Succulents and vertical planters team up to provide a number of benefits. Succulents require less water than traditional garden plants, and they’re relatively low maintenance. Vertical planters add interest to otherwise plain walls and fences, and save valuable ground space. Put the two together and you have a planter with a wow factor that doesn’t require its own full-time gardener.
If you know a few tips, you can create a wide variety of vertical succulent planters yourself for a portion of the cost of buying commercial vertical planters.
1. Use small crates, shadow boxes, painting frames or simple wooden boxes as your planter’s base. Choose a box to create your planter that’s roughly 2 inches (5 cm) deep, as deeper planters may lead to compacting, shifting and sinking soil.
2. Cover the top of your planter in 1/4-inch (6 mm) mesh wire hardware cloth. It holds your plants and soil in place while still giving them room to grow and spread out.
3. Use plants that all have similar care instructions. It takes more than one season for your plants to grow and fill out the planter box, so they’ll need overwintered. Understand that some succulents must go through a dormant period, some succulents will withstand cold temperatures and others must be kept indoors. Plan accordingly.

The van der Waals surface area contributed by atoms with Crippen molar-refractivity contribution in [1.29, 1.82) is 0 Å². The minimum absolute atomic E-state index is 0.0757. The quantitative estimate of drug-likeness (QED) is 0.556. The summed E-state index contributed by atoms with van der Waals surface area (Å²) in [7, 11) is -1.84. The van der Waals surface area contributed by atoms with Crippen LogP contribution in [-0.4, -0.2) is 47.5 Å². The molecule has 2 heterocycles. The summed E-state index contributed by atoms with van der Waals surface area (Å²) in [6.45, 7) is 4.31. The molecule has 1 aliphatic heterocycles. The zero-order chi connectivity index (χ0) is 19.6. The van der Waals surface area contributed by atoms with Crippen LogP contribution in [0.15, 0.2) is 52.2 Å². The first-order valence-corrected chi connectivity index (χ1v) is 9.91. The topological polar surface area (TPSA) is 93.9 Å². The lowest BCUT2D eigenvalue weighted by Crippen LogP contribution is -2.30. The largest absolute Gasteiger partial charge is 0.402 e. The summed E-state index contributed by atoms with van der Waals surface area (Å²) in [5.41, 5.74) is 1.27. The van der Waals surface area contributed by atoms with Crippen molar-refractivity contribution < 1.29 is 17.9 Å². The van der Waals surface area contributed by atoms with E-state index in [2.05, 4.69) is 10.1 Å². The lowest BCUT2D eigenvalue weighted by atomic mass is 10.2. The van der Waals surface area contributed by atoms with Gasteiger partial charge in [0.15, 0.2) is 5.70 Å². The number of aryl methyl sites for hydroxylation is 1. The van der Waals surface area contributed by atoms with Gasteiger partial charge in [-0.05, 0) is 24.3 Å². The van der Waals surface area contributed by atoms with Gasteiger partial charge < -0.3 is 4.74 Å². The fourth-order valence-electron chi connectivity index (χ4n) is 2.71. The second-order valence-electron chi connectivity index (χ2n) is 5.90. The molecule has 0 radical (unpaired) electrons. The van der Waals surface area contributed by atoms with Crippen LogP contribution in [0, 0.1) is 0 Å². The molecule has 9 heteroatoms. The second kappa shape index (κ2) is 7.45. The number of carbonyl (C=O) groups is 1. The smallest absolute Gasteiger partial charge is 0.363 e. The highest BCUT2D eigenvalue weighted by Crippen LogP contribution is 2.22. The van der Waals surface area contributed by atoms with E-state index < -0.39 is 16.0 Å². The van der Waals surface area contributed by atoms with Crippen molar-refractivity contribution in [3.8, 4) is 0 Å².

4. Leave the vertical planter on a flat surface for two to three months before you hang it or your plants may not develop the strong root systems they need to both survive and avoid falling out of the planter.
5. Skip watering your vertical succulent garden for a week after planting to let the roots harden and establish their place in the soil. Water weekly in the summer and spring, and monthly in the winter and fall. Use less water for winter feedings. Take the whole planter down off the wall, and lay it on a flat surface to avoid washing away the soil inside.
6. Fertilize with a mix of one part liquid houseplant fertilizer to four parts water once per month during the summer growing season and once over the winter.
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